TTIP, the free trade agreement that is currently being negotiated between the United States and the European Union, if successfully concluded by both parties will create the single most important common market in the world where more than one third of the world economic output is already being produced in these two sovereign blocks. A possible establishment of such a significant common market with its specific emphasis on legal compliance across the Atlantic between these two jurisdictions, will inevitably have wider legal and economic consequences for several different business sectors. The issue has already been on the agenda for the American Defense industry which has been keeping a keen eye on the latest developments in the TTIP negotiations.
Wider Implications for the American Defense Industry
It is likely that the defense industry will not be part of the negotiations between the Americans and the Europeans in TTIP agreement. However a general impetus, brought by the initiation of a common market, for increased cooperation in transatlantic trade will inevitably spill over to the defense industries. As the Defense policy analyst Steve Williams elaborated on the possible impact of TTIP on American defense industry, “TTIP would create a “favorable environment” from which greater defense cooperation could emerge.”
Such a free trade agreement between these two giants, will have a boost for the transatlantic defense industries community. Currently the EU 28 average for national defense spending stands around 1.5% of the EU 28 GDP. The uninhibited transatlantic economic transactions is expected to increase the defense spending in EU by an annual USD$ 2 to 2.5 billion which the American defense industry is well positioned to benefit.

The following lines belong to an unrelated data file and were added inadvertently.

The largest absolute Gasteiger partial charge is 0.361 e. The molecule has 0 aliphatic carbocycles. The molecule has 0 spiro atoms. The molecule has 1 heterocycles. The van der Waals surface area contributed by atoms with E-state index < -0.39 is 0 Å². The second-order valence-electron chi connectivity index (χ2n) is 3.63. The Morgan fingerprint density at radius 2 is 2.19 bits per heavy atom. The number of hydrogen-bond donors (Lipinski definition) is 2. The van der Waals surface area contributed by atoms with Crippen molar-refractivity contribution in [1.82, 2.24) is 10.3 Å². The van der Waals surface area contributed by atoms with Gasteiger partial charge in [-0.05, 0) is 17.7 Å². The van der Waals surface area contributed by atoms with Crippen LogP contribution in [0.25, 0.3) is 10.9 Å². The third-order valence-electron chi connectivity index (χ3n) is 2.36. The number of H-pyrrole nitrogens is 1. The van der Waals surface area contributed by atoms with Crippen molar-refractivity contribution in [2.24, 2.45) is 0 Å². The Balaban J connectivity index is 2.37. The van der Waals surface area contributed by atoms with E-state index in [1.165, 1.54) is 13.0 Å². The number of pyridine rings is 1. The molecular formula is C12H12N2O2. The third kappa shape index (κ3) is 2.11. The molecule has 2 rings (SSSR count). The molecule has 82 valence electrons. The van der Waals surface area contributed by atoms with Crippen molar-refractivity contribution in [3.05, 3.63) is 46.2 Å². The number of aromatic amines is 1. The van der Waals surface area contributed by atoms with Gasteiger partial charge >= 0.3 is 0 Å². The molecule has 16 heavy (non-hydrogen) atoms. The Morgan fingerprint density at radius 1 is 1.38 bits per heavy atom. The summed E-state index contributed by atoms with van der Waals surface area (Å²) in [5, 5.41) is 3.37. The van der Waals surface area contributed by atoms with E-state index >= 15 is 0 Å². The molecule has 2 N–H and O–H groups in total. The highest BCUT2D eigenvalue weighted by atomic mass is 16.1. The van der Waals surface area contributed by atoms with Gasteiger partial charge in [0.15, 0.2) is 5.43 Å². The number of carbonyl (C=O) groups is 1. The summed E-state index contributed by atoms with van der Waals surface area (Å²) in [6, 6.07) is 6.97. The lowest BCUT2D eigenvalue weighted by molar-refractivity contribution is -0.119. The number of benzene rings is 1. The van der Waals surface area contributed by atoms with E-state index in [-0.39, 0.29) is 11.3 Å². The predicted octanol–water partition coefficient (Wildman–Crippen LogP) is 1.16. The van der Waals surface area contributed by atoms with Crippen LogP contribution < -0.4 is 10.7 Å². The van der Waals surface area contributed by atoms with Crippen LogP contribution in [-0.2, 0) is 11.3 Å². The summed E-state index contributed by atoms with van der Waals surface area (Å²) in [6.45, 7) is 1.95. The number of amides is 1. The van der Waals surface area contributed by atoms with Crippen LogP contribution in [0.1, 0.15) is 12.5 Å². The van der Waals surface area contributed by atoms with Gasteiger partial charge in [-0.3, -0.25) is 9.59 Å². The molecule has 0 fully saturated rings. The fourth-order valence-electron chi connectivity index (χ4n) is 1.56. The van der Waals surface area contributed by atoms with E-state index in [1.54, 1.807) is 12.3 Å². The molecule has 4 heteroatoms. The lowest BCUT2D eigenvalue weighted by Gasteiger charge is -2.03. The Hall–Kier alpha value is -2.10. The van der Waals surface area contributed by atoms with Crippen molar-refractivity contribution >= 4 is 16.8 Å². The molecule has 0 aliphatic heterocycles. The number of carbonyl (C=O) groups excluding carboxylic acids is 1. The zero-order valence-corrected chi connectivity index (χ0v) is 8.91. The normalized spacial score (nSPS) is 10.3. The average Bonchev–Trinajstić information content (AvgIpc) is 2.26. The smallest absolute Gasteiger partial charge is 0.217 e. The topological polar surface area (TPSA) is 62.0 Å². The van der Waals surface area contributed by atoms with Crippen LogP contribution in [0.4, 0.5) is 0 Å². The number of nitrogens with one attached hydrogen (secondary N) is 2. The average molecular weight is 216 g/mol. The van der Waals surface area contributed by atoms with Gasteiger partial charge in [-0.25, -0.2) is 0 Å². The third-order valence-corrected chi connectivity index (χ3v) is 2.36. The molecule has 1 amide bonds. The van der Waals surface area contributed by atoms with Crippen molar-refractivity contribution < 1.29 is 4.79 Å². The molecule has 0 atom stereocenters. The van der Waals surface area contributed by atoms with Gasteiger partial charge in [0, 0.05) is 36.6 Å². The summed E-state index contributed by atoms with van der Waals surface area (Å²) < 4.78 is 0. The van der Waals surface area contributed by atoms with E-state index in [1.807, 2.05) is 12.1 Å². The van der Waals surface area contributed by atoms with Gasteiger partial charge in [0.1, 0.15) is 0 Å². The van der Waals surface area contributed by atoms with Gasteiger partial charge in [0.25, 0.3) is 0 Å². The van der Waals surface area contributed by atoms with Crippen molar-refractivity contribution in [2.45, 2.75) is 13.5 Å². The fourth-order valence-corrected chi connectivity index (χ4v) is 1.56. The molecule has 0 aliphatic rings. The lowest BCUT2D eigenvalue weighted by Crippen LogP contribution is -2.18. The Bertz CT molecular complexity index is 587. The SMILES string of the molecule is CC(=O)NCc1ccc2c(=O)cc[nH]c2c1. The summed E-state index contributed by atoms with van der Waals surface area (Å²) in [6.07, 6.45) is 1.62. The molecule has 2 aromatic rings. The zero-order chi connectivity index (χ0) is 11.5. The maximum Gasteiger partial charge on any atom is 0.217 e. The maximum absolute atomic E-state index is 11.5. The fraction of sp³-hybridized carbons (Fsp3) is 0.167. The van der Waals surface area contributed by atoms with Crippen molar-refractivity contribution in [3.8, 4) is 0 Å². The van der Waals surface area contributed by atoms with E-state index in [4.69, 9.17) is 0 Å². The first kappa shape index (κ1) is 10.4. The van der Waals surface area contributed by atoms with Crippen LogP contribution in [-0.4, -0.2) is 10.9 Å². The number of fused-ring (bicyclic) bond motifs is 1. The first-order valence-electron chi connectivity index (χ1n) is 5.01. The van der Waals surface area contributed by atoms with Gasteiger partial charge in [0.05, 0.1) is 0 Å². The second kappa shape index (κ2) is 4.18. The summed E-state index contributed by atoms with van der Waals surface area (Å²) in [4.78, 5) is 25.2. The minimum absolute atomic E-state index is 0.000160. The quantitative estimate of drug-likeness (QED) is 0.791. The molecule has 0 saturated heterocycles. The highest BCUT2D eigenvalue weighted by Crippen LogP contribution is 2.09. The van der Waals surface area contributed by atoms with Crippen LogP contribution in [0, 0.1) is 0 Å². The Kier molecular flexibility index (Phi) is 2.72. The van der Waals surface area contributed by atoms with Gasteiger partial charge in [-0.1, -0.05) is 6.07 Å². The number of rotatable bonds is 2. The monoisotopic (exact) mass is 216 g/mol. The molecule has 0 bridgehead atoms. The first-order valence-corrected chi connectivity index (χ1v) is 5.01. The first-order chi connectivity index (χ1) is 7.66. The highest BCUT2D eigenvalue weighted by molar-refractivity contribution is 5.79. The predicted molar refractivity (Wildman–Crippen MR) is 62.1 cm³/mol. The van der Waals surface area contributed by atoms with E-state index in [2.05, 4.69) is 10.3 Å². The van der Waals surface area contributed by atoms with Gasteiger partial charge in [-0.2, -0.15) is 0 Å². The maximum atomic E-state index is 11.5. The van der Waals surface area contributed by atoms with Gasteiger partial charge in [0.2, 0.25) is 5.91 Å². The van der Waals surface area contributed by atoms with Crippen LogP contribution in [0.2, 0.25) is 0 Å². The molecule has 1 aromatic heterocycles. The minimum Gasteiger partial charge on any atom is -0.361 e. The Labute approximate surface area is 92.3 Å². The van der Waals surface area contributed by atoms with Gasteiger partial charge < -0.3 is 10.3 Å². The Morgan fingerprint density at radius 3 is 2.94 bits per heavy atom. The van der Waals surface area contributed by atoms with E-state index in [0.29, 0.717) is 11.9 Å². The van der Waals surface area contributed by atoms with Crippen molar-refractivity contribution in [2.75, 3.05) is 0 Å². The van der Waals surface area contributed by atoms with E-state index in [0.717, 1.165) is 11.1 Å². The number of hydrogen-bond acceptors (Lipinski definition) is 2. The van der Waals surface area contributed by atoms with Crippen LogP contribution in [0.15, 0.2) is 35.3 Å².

How to Tackle the Issue of Export Control?
Despite the likely absence of defense industry in TTIP negotiations, one of the expectations usually mentioned by the Europeans is at least the relaxation of some export control rules regulating the defense industry items following the official signing of the TTIP. Pundits like Leo Michel of the Atlantic Council states that the proponents of the TTIP especially on the European side, “”hope the TTIP will knock down various US legal and administrative obstacles to a more balanced transatlantic defense industrial trade and technology partnerships”.
However the U.S export regime that regulates the export of defense industry items is a stringent one that involves various different bodies for the final authorization of the related items which only be realized through the obtainment of the export license. Not only the American President himself, is empowered to wield a substantial influence on defense related exports by the Arms Export Control Act of 1976, but also bodies like State and Commerce Departments which are vulnerable to political influences have an important say on the issue. Moreover International Traffic in Arms Regulation (ITAR) imposes controls for the export of the defense related items enumerated in the U.S Munitions List.
A possible free trade agreement between the United States and the European Union will have serious consequences for many of the industries in these two jurisdictions. A special emphasis has already been put on harmonizing two economic blocs’ laws. Hence a closer cooperation between several industries across the Atlantic is expected. However when it comes to the defense industry the benefits like closer cooperation or removal of legal and bureaucratic obstacles, that the TTIP is expected to bring should be seen through the lens of the U.S export regime. Since the export of defense related items are regarded as a sensitive issue keenly connected with national security concerns, a stringent export regime imposes severe legal requirements to the export of such defense related items. Since the export of such items involve highly sensitive issues like technology transfer to the third parties, a relaxation of aforementioned regime or a boost for export licenses due to the positive impact brought by TTIP seems unlikely. However it is highly likely that an increased economic cooperation between the United States and the European Union as a result of a possible free trade agreement will provide the European countries with more leeway to increase their defense spending which will benefit the American defense industry.